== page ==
Colorado announces five new co-responder programs that pair law enforcement with behavioral health professionals
DENVER (July 27, 2020) — The Colorado Department of Human Services (CDHS), Office of Behavioral Health (OBH) has funded five new co-responder programs that pair law enforcement with behavioral health specialists. The new partnerships expand on a model that is successfully decreasing arrests among individuals experiencing behavioral health crises and connecting them to services, according to a new OBH-sponsored report conducted by the Colorado Health Institute (CHI), an independent research and evaluation organization.
Colorado's co-responder programs pair law enforcement and behavioral health specialists to respond to mental health and substance use calls and conduct an immediate behavioral health assessment. The new partnerships—hosted in Arvada, Boulder County, Summit County, Eagle County and Westminster—bring the statewide total to 26 OBH-funded programs, serving 23 counties and 57 communities. More than 55 law enforcement agencies across the state participate in co-responder programs.
“The co-responder model is a key way to improve safety for everyone—Coloradans experiencing distress, their communities and law enforcement agencies,” said Robert Werthwein, director of OBH. “By diverting these individuals from the criminal justice system when possible, we can get them the help they need and reduce their chances of recidivism.”
The programs support officers in de-escalating situations and connecting those in crisis to appropriate treatment and services. The CHI evaluation of eight co-responder programs found that about 40 percent of the teams reported always or often diverting individuals from mental health holds, and the majority said they always or often avoided transporting clients to emergency rooms. Between July 2019 and May 2020, co-responder teams responded to 10,491 calls, 98 percent of which did not result in arrest, according to OBH data.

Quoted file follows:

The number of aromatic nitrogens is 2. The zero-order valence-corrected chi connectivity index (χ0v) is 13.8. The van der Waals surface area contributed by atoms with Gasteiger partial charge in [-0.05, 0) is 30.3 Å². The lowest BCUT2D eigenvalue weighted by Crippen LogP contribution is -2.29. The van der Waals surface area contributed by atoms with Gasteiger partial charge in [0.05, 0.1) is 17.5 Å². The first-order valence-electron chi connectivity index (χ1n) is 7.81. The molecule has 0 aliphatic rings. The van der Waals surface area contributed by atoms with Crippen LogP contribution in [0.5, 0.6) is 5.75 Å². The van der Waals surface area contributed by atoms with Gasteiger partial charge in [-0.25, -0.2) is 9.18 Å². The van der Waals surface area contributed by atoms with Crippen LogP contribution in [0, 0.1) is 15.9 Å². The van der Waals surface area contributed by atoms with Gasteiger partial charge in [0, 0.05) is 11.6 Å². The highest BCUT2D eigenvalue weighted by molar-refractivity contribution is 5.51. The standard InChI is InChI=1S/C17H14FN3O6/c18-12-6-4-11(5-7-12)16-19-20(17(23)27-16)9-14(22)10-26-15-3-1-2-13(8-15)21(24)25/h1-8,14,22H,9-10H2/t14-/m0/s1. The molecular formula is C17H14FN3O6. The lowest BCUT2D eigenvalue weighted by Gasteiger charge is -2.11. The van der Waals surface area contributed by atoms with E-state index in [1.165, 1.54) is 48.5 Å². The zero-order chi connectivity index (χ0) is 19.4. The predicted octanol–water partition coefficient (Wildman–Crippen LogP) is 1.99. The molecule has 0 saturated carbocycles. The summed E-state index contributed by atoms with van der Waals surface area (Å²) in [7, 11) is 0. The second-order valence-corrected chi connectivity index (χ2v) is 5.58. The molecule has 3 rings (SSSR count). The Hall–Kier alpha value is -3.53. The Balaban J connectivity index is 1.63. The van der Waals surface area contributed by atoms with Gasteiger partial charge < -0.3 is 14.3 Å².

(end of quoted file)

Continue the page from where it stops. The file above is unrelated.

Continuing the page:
The CHI report suggests co-responder programs are especially effective for serving community members with intensive behavioral health needs. Among individuals whom co-responder teams served three times or more, 68.8 percent were enrolled in behavioral health services, according to the CHI analysis.
“We have developed a partnership with Mental Health Partners to provide professional mental health co-responders,” said Boulder County Sheriff Joe Pelle. “This is an outstanding example of how intervening with the appropriate resources at a time of need can de-escalate tense situations, provide compassionate care, get people the help they need, and avoid the use of the jail or the emergency room in many, many cases. We are proud to be part of this innovation in mental health crisis services.”
OBH has supported co-responder programs since 2014 and began receiving dedicated state funding through Senate Bills 17-207 and 19-008. In Fiscal Year 19-20, OBH-funded co-responder programs spent approximately $5 million. OBH funds for the program come from the state’s Marijuana Tax Cash Fund, General Fund and the federal Mental Health Block Grant.
Despite state budget cuts this fiscal year to co-responder funding from Senate Bill 19-008, OBH expects to increase overall investment in co-responder programs this fiscal year through CARES Act funding from House Bill 20-1411 and other federal dollars. OBH is still finalizing the FY 20-21 budget for OBH-funded co-responder programs.
“Implementing a behavioral health co-responder program has been a force multiplier for my agency,” said Rick D. Brandt, Chief of Police for Evans, Colorado. “Not only are we now able to immediately connect individuals experiencing a behavioral health crisis with services that can help them, we have lessened the burden on the criminal justice system and local hospital emergency departments. Officers get back in service quicker when a co-responder is present to offer assistance and services.”
To learn more about the co-responder approach, watch these videos from El Paso County Sheriff’s Office and Douglas County, two programs featured in the CHI study. Including the new programs, co-responder teams serve the following counties:
- El Paso
Madlynn Ruble, Deputy Director of Communications